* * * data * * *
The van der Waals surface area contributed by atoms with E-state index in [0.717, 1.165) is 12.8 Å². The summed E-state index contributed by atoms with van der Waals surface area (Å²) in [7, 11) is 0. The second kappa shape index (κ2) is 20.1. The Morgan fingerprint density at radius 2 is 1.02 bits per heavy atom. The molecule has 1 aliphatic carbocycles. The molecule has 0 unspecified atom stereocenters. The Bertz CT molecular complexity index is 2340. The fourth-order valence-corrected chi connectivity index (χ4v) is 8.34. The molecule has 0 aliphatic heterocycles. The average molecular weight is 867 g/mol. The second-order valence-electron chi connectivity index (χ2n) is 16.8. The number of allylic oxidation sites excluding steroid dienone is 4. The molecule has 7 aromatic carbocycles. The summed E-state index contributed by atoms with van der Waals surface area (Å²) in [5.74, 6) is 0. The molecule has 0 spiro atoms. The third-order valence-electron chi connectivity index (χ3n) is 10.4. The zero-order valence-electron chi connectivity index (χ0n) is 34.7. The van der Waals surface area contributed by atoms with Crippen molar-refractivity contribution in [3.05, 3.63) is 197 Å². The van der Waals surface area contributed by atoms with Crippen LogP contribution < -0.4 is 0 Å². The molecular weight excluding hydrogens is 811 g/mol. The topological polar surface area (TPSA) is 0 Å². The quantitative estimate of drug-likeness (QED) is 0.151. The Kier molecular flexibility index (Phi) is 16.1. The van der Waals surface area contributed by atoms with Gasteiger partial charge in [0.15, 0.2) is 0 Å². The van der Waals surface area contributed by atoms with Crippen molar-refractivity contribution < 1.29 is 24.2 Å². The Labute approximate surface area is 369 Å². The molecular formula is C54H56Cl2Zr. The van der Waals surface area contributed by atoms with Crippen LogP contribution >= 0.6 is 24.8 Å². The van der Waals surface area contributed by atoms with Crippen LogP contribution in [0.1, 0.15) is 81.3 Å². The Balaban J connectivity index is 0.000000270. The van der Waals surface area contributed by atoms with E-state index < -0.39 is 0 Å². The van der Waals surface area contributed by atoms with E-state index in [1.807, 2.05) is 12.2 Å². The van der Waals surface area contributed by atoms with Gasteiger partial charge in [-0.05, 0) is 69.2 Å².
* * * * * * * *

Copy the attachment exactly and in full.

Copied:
The van der Waals surface area contributed by atoms with E-state index in [0.717, 1.165) is 12.8 Å². The summed E-state index contributed by atoms with van der Waals surface area (Å²) in [7, 11) is 0. The second kappa shape index (κ2) is 20.1. The Morgan fingerprint density at radius 2 is 1.02 bits per heavy atom. The molecule has 1 aliphatic carbocycles. The molecule has 0 unspecified atom stereocenters. The Bertz CT molecular complexity index is 2340. The fourth-order valence-corrected chi connectivity index (χ4v) is 8.34. The molecule has 0 aliphatic heterocycles. The average molecular weight is 867 g/mol. The second-order valence-electron chi connectivity index (χ2n) is 16.8. The number of allylic oxidation sites excluding steroid dienone is 4. The molecule has 7 aromatic carbocycles. The summed E-state index contributed by atoms with van der Waals surface area (Å²) in [5.74, 6) is 0. The molecule has 0 spiro atoms. The third-order valence-electron chi connectivity index (χ3n) is 10.4. The zero-order valence-electron chi connectivity index (χ0n) is 34.7. The van der Waals surface area contributed by atoms with Crippen molar-refractivity contribution in [3.05, 3.63) is 197 Å². The van der Waals surface area contributed by atoms with Crippen LogP contribution < -0.4 is 0 Å². The molecular weight excluding hydrogens is 811 g/mol. The topological polar surface area (TPSA) is 0 Å². The quantitative estimate of drug-likeness (QED) is 0.151. The Kier molecular flexibility index (Phi) is 16.1. The van der Waals surface area contributed by atoms with Gasteiger partial charge in [0.15, 0.2) is 0 Å². The van der Waals surface area contributed by atoms with Crippen molar-refractivity contribution < 1.29 is 24.2 Å². The Labute approximate surface area is 369 Å². The molecular formula is C54H56Cl2Zr. The van der Waals surface area contributed by atoms with Crippen LogP contribution >= 0.6 is 24.8 Å². The van der Waals surface area contributed by atoms with Crippen LogP contribution in [0.1, 0.15) is 81.3 Å². The Balaban J connectivity index is 0.000000270. The van der Waals surface area contributed by atoms with E-state index < -0.39 is 0 Å². The van der Waals surface area contributed by atoms with E-state index in [1.807, 2.05) is 12.2 Å². The van der Waals surface area contributed by atoms with Gasteiger partial charge in [-0.05, 0) is 69.2 Å².